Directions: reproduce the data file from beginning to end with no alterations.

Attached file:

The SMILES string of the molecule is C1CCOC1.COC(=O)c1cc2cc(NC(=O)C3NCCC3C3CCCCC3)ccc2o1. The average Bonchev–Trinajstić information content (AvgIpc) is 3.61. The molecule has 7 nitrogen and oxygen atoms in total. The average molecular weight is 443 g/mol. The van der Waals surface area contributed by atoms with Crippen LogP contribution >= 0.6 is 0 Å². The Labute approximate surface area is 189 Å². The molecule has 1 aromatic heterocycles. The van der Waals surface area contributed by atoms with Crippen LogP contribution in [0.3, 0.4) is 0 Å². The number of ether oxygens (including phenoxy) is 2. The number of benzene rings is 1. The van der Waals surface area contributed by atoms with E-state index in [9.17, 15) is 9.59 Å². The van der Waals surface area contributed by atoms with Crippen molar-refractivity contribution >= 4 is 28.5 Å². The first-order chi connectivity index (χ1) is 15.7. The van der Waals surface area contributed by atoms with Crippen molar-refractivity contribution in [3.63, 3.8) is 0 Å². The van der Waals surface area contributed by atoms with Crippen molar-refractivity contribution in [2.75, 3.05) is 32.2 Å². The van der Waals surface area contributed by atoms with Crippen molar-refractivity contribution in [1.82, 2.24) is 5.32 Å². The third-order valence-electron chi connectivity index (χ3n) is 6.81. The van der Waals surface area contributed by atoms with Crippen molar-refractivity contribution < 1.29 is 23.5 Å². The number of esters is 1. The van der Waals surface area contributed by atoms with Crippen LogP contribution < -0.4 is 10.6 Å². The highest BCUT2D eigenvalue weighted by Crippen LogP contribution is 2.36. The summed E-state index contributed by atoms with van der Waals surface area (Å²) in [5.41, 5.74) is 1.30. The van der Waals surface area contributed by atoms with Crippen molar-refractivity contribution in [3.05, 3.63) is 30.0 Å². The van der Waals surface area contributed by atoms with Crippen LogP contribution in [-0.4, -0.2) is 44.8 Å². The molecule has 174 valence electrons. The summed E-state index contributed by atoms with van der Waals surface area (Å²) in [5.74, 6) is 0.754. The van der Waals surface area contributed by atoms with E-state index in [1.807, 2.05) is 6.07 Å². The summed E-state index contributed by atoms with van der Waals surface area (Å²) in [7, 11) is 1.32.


The SMILES string of the molecule is C1CCOC1.COC(=O)c1cc2cc(NC(=O)C3NCCC3C3CCCCC3)ccc2o1. The average Bonchev–Trinajstić information content (AvgIpc) is 3.61. The molecule has 7 nitrogen and oxygen atoms in total. The average molecular weight is 443 g/mol. The van der Waals surface area contributed by atoms with Crippen LogP contribution >= 0.6 is 0 Å². The Labute approximate surface area is 189 Å². The molecule has 1 aromatic heterocycles. The van der Waals surface area contributed by atoms with Crippen LogP contribution in [0.3, 0.4) is 0 Å². The number of ether oxygens (including phenoxy) is 2. The number of benzene rings is 1. The van der Waals surface area contributed by atoms with E-state index in [9.17, 15) is 9.59 Å². The van der Waals surface area contributed by atoms with Crippen molar-refractivity contribution >= 4 is 28.5 Å². The first-order chi connectivity index (χ1) is 15.7. The van der Waals surface area contributed by atoms with Crippen molar-refractivity contribution in [3.63, 3.8) is 0 Å². The van der Waals surface area contributed by atoms with Crippen molar-refractivity contribution in [2.75, 3.05) is 32.2 Å². The van der Waals surface area contributed by atoms with Crippen molar-refractivity contribution in [1.82, 2.24) is 5.32 Å². The third-order valence-electron chi connectivity index (χ3n) is 6.81. The van der Waals surface area contributed by atoms with Crippen molar-refractivity contribution < 1.29 is 23.5 Å². The number of esters is 1. The van der Waals surface area contributed by atoms with Crippen LogP contribution < -0.4 is 10.6 Å². The highest BCUT2D eigenvalue weighted by Crippen LogP contribution is 2.36. The summed E-state index contributed by atoms with van der Waals surface area (Å²) in [5.41, 5.74) is 1.30. The van der Waals surface area contributed by atoms with Crippen molar-refractivity contribution in [3.05, 3.63) is 30.0 Å². The van der Waals surface area contributed by atoms with Crippen LogP contribution in [-0.4, -0.2) is 44.8 Å². The molecule has 174 valence electrons. The summed E-state index contributed by atoms with van der Waals surface area (Å²) in [5.74, 6) is 0.754. The van der Waals surface area contributed by atoms with E-state index in [1.807, 2.05) is 6.07 Å². The summed E-state index contributed by atoms with van der Waals surface area (Å²) in [7, 11) is 1.32.